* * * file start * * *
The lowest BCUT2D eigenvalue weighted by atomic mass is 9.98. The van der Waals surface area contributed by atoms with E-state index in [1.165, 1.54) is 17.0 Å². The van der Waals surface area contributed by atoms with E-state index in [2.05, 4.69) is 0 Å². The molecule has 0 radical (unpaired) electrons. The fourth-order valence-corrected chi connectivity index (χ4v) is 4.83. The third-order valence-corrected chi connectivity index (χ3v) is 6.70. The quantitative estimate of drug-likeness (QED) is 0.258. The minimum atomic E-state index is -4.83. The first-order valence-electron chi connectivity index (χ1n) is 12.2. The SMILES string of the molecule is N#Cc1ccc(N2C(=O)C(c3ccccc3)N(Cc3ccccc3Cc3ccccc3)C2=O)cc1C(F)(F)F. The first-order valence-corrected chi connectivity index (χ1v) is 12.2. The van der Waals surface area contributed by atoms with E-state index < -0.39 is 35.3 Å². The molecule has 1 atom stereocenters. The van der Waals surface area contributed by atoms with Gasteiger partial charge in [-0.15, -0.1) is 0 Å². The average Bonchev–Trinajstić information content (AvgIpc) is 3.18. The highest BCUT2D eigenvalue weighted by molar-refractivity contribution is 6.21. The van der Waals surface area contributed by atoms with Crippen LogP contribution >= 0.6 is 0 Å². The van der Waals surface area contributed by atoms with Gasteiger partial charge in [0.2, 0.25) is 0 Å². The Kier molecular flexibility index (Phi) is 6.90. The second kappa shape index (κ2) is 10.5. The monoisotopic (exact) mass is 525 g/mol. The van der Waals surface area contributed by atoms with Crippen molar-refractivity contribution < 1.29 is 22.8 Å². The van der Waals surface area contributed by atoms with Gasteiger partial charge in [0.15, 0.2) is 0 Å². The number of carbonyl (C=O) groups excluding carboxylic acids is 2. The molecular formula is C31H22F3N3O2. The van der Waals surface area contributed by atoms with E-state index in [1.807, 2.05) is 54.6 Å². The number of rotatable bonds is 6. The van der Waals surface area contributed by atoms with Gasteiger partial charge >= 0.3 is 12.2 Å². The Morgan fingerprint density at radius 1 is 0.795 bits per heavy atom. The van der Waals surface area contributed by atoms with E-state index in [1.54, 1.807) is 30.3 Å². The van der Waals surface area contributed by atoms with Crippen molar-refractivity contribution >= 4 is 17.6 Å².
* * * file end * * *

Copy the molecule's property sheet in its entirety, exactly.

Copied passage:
The lowest BCUT2D eigenvalue weighted by atomic mass is 9.98. The van der Waals surface area contributed by atoms with E-state index in [1.165, 1.54) is 17.0 Å². The van der Waals surface area contributed by atoms with E-state index in [2.05, 4.69) is 0 Å². The molecule has 0 radical (unpaired) electrons. The fourth-order valence-corrected chi connectivity index (χ4v) is 4.83. The third-order valence-corrected chi connectivity index (χ3v) is 6.70. The quantitative estimate of drug-likeness (QED) is 0.258. The minimum atomic E-state index is -4.83. The first-order valence-electron chi connectivity index (χ1n) is 12.2. The SMILES string of the molecule is N#Cc1ccc(N2C(=O)C(c3ccccc3)N(Cc3ccccc3Cc3ccccc3)C2=O)cc1C(F)(F)F. The first-order valence-corrected chi connectivity index (χ1v) is 12.2. The van der Waals surface area contributed by atoms with E-state index < -0.39 is 35.3 Å². The molecule has 1 atom stereocenters. The van der Waals surface area contributed by atoms with Gasteiger partial charge in [-0.15, -0.1) is 0 Å². The average Bonchev–Trinajstić information content (AvgIpc) is 3.18. The highest BCUT2D eigenvalue weighted by molar-refractivity contribution is 6.21. The van der Waals surface area contributed by atoms with Crippen LogP contribution >= 0.6 is 0 Å². The van der Waals surface area contributed by atoms with Gasteiger partial charge in [0.2, 0.25) is 0 Å². The Kier molecular flexibility index (Phi) is 6.90. The second kappa shape index (κ2) is 10.5. The monoisotopic (exact) mass is 525 g/mol. The van der Waals surface area contributed by atoms with Crippen molar-refractivity contribution < 1.29 is 22.8 Å². The van der Waals surface area contributed by atoms with Gasteiger partial charge in [0.15, 0.2) is 0 Å². The number of carbonyl (C=O) groups excluding carboxylic acids is 2. The molecular formula is C31H22F3N3O2. The van der Waals surface area contributed by atoms with E-state index in [1.807, 2.05) is 54.6 Å². The number of rotatable bonds is 6. The van der Waals surface area contributed by atoms with Gasteiger partial charge >= 0.3 is 12.2 Å². The Morgan fingerprint density at radius 1 is 0.795 bits per heavy atom. The van der Waals surface area contributed by atoms with E-state index in [1.54, 1.807) is 30.3 Å². The van der Waals surface area contributed by atoms with Crippen molar-refractivity contribution >= 4 is 17.6 Å².